The mop top, a French-inspired cut with mid-lengths sculpted across the Weed Adidas world’s dopest Dad shirt Furthermore, I will do this forehead in a shaggy fringe, had been popular amid the German art scene, but was a dramatic departure from what was trending in England. Like many British youths, the Beatles had been embracing the Elvis-inspired pompadour look—greased and swept back. But after Sutcliffe had his head sheared by Kirchherr, Harrison came to her asking for the look; and eventually, after some persuading from German art student Jürgen Vollmer, whom the Beatles met during their Hamburg days, John and Paul followed suit. When the Beatles debuted their shags, it launched a cultural phenomenon. A far cry from the ’50s slicked swoops and traditional crewcuts that preceded it, the textured, sideswept look was radically softer and more androgynous. It became wildly popular among fans as well as fellow rock-and-roll musicians, from the Rolling Stones to fellow long-haired rebel David Bowie, and helped usher in the counterculture revolution of the late ’60s and ’70s.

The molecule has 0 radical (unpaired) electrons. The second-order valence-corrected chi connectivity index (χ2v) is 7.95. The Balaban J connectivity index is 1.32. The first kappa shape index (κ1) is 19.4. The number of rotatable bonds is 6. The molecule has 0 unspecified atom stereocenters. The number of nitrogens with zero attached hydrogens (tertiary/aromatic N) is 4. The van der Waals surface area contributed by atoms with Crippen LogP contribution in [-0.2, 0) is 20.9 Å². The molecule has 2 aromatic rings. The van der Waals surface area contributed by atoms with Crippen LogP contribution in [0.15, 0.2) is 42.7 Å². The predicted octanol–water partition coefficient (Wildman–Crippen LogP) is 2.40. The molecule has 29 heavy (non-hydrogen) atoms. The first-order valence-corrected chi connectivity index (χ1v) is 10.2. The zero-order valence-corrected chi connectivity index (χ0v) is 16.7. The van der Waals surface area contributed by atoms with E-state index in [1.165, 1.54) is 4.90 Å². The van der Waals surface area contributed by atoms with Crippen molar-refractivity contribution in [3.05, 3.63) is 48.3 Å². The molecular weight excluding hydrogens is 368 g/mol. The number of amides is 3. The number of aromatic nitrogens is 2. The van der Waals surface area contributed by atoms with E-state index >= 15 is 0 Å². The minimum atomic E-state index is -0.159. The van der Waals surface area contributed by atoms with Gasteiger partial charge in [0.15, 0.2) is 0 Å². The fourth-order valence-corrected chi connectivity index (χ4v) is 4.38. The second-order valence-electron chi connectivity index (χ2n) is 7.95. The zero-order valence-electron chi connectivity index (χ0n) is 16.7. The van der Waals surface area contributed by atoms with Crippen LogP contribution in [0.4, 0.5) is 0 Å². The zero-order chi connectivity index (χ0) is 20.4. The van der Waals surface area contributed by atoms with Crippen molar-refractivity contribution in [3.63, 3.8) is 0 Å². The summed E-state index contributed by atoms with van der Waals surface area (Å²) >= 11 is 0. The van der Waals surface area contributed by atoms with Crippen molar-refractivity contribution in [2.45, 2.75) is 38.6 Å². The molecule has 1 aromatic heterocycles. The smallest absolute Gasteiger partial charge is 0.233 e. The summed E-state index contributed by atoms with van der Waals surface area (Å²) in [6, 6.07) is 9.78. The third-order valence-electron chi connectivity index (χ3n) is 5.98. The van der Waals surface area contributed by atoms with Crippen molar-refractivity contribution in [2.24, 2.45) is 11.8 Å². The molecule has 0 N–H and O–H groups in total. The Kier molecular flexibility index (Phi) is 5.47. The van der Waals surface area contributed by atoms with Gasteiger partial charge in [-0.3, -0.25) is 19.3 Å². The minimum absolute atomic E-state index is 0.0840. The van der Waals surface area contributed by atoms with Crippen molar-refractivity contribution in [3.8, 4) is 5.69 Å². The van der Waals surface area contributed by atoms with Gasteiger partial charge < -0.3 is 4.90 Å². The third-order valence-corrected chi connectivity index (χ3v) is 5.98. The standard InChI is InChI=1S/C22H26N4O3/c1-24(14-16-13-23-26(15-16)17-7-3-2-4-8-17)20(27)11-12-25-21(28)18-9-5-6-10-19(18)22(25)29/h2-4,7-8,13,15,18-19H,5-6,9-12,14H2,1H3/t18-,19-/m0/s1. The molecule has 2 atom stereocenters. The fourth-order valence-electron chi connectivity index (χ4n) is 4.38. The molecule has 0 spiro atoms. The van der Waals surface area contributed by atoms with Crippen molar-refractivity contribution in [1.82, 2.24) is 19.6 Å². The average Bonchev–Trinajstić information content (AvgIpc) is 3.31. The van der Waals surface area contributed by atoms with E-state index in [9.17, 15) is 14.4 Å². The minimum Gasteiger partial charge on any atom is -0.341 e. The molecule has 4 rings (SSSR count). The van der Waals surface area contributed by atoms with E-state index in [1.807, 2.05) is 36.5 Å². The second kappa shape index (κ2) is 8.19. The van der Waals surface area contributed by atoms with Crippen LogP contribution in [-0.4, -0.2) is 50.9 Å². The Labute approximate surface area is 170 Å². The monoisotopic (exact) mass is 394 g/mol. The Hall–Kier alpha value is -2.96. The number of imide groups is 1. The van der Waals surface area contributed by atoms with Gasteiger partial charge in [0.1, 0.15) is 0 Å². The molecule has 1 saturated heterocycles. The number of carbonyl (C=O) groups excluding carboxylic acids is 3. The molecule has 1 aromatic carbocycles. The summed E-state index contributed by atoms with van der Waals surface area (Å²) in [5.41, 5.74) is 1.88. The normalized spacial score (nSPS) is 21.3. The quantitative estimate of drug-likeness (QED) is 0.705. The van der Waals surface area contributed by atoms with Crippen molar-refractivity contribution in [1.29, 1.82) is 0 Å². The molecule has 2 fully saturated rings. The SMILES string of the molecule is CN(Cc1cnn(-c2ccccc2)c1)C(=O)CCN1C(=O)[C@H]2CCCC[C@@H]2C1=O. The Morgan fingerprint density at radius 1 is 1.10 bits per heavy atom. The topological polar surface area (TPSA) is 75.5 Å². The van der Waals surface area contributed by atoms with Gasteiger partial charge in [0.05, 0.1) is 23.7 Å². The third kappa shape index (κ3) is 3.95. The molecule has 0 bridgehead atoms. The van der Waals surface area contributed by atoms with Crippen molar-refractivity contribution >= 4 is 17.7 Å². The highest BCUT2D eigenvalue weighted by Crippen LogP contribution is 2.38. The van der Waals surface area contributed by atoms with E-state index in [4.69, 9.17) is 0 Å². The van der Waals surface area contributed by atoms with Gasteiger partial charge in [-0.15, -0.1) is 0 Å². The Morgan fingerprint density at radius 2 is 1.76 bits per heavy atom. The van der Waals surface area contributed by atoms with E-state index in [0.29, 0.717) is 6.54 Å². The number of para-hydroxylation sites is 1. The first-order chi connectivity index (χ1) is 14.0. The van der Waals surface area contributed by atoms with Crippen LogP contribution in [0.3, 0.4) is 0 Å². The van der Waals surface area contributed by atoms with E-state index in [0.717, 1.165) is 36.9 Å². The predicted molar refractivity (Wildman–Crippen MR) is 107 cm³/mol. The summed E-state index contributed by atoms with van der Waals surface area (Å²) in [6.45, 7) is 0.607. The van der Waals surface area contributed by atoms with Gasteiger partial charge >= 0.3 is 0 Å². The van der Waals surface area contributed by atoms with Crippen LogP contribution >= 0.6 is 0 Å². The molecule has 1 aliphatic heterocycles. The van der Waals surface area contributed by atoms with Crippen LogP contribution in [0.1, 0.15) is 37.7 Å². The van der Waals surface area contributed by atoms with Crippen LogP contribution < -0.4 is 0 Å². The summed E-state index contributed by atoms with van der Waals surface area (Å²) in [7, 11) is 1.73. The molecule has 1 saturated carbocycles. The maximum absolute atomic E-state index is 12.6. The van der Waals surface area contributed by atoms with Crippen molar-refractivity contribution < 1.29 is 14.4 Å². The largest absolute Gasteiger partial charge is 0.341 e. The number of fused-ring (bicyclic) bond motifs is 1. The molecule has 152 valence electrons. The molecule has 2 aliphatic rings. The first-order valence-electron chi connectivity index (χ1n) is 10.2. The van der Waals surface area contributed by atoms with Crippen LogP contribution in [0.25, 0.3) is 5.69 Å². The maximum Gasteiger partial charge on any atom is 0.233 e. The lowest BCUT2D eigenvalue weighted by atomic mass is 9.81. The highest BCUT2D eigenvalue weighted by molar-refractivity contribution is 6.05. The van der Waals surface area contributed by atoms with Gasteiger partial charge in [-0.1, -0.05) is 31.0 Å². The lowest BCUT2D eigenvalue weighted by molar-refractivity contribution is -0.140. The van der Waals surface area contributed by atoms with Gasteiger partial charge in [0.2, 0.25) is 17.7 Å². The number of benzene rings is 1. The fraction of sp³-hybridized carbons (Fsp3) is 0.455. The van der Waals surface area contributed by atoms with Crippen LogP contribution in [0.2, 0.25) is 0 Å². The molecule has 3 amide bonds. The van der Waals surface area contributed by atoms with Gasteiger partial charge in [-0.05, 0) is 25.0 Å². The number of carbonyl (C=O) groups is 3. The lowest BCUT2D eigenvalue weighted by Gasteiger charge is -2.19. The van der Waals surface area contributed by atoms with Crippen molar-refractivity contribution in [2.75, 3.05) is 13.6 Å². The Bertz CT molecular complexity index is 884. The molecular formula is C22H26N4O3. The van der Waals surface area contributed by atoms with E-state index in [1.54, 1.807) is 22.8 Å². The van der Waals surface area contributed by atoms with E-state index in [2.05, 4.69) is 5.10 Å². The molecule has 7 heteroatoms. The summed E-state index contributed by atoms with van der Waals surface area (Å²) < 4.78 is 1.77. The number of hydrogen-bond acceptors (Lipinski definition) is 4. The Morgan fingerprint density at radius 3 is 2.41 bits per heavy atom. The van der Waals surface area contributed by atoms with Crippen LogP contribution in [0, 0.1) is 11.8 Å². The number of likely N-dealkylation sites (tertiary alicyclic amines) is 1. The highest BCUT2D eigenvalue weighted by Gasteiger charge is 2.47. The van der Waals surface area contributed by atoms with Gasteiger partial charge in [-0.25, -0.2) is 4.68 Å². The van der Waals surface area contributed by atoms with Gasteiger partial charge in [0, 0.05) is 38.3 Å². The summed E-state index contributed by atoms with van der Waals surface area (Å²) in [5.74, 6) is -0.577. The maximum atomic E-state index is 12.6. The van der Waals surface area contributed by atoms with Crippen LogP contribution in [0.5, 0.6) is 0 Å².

“Spring is all about awakening, renewal, rebirth,” Mimi Young tells me by phone from Vancouver, Canada, where she crafts her plant-based skin-care line, Ceremonie. For some, this translates into reorganized closets or impromptu home haircuts. For Young, who also calls herself a shamanic practitioner, the Weed Adidas world’s dopest Dad shirt Furthermore, I will do this seasonal shift prompted her to reimagine the smoldering sage bundle—a staple in many a caftan lover’s home—as Sacred Smudge Mist. The intent is the same: Blended with Douglas fir, Canadian red cedar, and two varieties of sage, the woodsy spray is perfect for “spaces that perhaps need to experience some energetic decluttering,” she explains.